Sunday, 31 May 2009

Monster Manual II

Wizards of the Coast have just recently published the 4e Monster Manual II. I was fortunate enough to be commissioned to work on a number of pictures for the book.
In particular I enjoyed working on the Remorhaz (ice centipede/thing) which features as a chapter start, and thus runs across two pages; though this presented it's own problems with the guttering falling across the image, about a third of the way in from the left.
I was also gratified to see that the Frost giants have been used as part of the banner logo for the D&D web site, and also featured in Jon Schindehette's (lead D&D art director) blog
All images ©Wizards of the Coast


  1. Wow...can't believe there are no comments yet..? Well, more honor for me!

    Throttling-engendering-awesome as always, Ralph. If you don't mind, could you elaborate a bit more on the challenges you faced with the Winter Centipede, especially on how you dealt with the composition v. physical layout issues?


  2. Brilliant! I particularly like the charging dwarf. But hey I have a soft spot for the dawi.

  3. MuYoung Kim; I think I need to get out there and promote the blog more, after all it has only been running a week or so ;) Still, great to get your comment, and the honour is suitably bestowed :D

    Very pleased you like the pieces.

    The challenge for the Remorhaz is that you want the composition to work overall, but there is effectively going to be a 'lost area' of the image where the paper is bound into the guttering. This area can actually be quite large. As a consequence it becomes part of the picture where nothing important can be happening, yet at the same time yo uwant the picture to read well overall. Oh, and there si also atitle bar overlapping the image at top left.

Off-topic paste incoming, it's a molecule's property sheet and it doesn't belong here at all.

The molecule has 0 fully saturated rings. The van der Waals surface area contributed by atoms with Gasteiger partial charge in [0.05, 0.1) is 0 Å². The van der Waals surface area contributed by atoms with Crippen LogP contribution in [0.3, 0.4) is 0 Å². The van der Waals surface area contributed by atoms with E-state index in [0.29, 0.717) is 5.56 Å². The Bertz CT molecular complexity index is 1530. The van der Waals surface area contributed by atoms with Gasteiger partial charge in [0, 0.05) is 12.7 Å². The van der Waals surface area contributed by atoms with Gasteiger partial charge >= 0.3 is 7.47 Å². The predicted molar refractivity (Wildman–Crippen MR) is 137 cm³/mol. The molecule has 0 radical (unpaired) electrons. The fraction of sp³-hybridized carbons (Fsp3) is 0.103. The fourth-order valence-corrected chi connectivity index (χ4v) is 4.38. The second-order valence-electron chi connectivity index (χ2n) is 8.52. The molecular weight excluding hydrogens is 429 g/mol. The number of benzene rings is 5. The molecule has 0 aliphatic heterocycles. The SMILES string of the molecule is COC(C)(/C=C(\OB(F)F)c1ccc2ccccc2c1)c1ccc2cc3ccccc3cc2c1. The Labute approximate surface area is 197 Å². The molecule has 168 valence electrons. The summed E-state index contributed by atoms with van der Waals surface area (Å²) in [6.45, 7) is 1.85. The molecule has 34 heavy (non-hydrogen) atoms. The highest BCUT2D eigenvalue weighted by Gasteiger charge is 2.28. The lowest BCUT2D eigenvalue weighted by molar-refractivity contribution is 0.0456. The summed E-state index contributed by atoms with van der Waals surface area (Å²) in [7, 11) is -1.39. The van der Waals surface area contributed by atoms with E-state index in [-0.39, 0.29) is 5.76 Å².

As a result of the above I mentally split the picture into left third and right two thirds, then try to have both parts work seperately and together.

    it is all part of the challenge of commercial illustration :)

    Forjador; Thanks. I had fun with the ghostly Dwarfs. Yet at the same time it is a challenge to give the detail along with the ethereal transparent quality. As a result I tried to keep the lead Dwarfs head in focus, with a hint of other colours, then faded him out towards his feet.

  4. Thanks Ralph for entertaining my question!

    Admittedly, you've already got more readers than me, but for what it's worth, I think I can sneak in a littel feature/link to your site into my next blog post. As long as you don't mind sharing some post space with my, um, still "developing" art.

    I've been meaing to write something up on self-taught art anyway, and quite frankly seeing your stuff, and hearing you on Ninja Mountain comment that you taught yourself, I think you're a rather ideal example of such (I need to up my perspicacity).

    That, and we would all be so lucky to look so daper in steel britches!

  5. Hi MuYoung Kim,

    Thanks very much for the offer of the link - much appreciated.

    Glad that you think I am some sort of positive example of being self-taught. Though any educational background is really only a jumping off point for every artist.

    Oh, and glad you like the armour - just had a new helmet arrive - an open faced sallet, very shiny :)


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